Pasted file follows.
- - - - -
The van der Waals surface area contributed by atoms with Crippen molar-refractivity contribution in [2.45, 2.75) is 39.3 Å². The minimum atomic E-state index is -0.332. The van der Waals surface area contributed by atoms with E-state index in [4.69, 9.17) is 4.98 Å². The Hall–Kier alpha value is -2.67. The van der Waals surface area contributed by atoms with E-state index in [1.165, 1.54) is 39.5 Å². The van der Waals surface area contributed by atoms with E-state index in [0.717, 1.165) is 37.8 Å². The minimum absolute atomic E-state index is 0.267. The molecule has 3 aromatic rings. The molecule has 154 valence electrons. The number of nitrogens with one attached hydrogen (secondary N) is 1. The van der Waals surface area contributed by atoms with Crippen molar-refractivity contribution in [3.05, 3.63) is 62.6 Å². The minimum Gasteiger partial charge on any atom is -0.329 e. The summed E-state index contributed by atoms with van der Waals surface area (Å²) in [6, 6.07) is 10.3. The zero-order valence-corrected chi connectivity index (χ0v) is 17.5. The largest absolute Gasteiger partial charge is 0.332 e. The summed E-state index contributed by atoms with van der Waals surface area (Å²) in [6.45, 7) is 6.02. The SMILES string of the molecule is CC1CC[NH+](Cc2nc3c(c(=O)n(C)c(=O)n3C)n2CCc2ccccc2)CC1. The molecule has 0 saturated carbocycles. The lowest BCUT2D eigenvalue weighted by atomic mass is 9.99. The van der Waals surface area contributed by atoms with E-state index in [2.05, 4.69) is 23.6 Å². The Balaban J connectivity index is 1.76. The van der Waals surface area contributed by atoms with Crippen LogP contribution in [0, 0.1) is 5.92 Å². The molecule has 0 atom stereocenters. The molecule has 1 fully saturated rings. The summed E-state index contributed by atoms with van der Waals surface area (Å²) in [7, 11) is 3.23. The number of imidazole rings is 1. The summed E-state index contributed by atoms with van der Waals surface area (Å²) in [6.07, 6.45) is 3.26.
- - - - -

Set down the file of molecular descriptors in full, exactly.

The van der Waals surface area contributed by atoms with Crippen molar-refractivity contribution in [2.45, 2.75) is 39.3 Å². The minimum atomic E-state index is -0.332. The van der Waals surface area contributed by atoms with E-state index in [4.69, 9.17) is 4.98 Å². The Hall–Kier alpha value is -2.67. The van der Waals surface area contributed by atoms with E-state index in [1.165, 1.54) is 39.5 Å². The van der Waals surface area contributed by atoms with E-state index in [0.717, 1.165) is 37.8 Å². The minimum absolute atomic E-state index is 0.267. The molecule has 3 aromatic rings. The molecule has 154 valence electrons. The number of nitrogens with one attached hydrogen (secondary N) is 1. The van der Waals surface area contributed by atoms with Crippen molar-refractivity contribution in [3.05, 3.63) is 62.6 Å². The minimum Gasteiger partial charge on any atom is -0.329 e. The summed E-state index contributed by atoms with van der Waals surface area (Å²) in [6, 6.07) is 10.3. The zero-order valence-corrected chi connectivity index (χ0v) is 17.5. The largest absolute Gasteiger partial charge is 0.332 e. The summed E-state index contributed by atoms with van der Waals surface area (Å²) in [6.45, 7) is 6.02. The SMILES string of the molecule is CC1CC[NH+](Cc2nc3c(c(=O)n(C)c(=O)n3C)n2CCc2ccccc2)CC1. The molecule has 0 saturated carbocycles. The lowest BCUT2D eigenvalue weighted by atomic mass is 9.99. The van der Waals surface area contributed by atoms with E-state index in [2.05, 4.69) is 23.6 Å². The Balaban J connectivity index is 1.76. The van der Waals surface area contributed by atoms with Crippen LogP contribution in [0, 0.1) is 5.92 Å². The molecule has 0 atom stereocenters. The molecule has 1 fully saturated rings. The summed E-state index contributed by atoms with van der Waals surface area (Å²) in [7, 11) is 3.23. The number of imidazole rings is 1. The summed E-state index contributed by atoms with van der Waals surface area (Å²) in [6.07, 6.45) is 3.26.